But what does any of this have to do with health? Well, if the project can produce hard evidence that it has been successful in its mission to save merchants time and money with bitcoin, the team’s plan for phase two of the grant (which can be up to $1m) will be an expansion into industry-specific payment processing for institutions such as hospitals and pharmaceutical companies.
The hard evidence it needs comes in the form of customer acquisition, retention and cost savings for the 40 merchants – 20 in Kenya’s capital, Nairobi, and the other 20 in Accra, Ghana – taking part in the trial. All data will be tracked via Bitsoko’s merchant analytics and customer loyalty platforms.
“We want to offer merchants data on their store they didn’t know,” Bloch said. Bitsoko is hoping that, by using this information, companies will be able to adapt their stores to suit the needs of their customers and their business, for example optimising a menu or providing better loyalty cards.
Currently, this comes for free. However, the company is weighing the merits of a monthly payment model, versus a 0.1% transaction fee once the trial is over. If merchants choose to stick with the platform, and pay, this could improve Bitsoko’s chances of receiving more funds from the foundation.
Bloch first met Bitsoko’s two other founders, brothers Allan and Gibson Juma, through the Crypto College Network (CCN) which he started in January 2014 as a way to meet other students into bitcoin.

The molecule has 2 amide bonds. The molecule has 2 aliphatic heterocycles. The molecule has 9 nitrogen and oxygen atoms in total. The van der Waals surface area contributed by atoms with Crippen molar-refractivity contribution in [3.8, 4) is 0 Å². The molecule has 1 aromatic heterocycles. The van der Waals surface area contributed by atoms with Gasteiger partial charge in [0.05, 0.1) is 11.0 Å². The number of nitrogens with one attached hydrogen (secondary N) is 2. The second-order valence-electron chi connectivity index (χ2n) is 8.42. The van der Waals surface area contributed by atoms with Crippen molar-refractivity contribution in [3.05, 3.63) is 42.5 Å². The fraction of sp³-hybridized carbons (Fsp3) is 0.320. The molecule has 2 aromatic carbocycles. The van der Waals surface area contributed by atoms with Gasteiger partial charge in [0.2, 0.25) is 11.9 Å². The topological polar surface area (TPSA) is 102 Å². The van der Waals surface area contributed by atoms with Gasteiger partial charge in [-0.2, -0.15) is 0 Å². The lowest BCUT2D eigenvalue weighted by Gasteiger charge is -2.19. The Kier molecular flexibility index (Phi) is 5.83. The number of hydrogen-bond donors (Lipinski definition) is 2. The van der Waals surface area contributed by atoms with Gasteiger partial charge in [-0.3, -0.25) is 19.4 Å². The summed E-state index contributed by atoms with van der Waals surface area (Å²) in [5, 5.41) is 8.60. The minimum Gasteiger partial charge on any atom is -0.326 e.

The Jumas, though not students, were working out of Kenyatta University’s incubator at the time. After discovering CCN online, they got in touch with Bloch, who helped them plan Nairobi’s first bitcoin meetup last September. Bloch decided to join Bitsoko full time after his graduation.
The team has since expanded, bringing on Africa’s only bitcoin core developer, Tawanda Kembo; Emmanuel Noah, who heads up business development in Ghana and Jessica Colaco, Bitsoko’s head of research.
Bitsoko’s home in the tech hub of Nairobi means the team have witnessed the scene’s “amazing energy” and daily events for investors, NGOs and international corporations.
For this reason, Bloch is confident the region will see more companies like Bitsoko and remittance platform BitPesa, which raised £1.1m from US-centric investors back in February, springing up.
However, there is still some way to go: “The main part holding back investors … I think the scene will increase as education and collaboration increases.”
Bitsoko hopes to play a part in this, starting with a series of educational events. Its first workshop this month, which took place in the city’s iHub centre, saw over 60 developers attend. This, Bloch said, speaks to the level of interest from those looking for a way in to the industry.
Additionally, the startup has also been pleasantly surprised about the enthusiasm for the currency itself. “We’ve noticed that a lot of people want bitcoin currently, and in Kenya and in Ghana there is a population that does want bitcoin and who is going to, we think, enjoy the volatility aspect,” Bloch said.
This speaks to the fact the population has had to adjust to radical changes in payments since the rise of systems like MPesa, but not just this:
“You have others like those we work with in Zimbabwe who in their lifetime have seen their currency collapse to valueless and so … people see the fragility of fiat money and the need to innovate and have stronger systems.”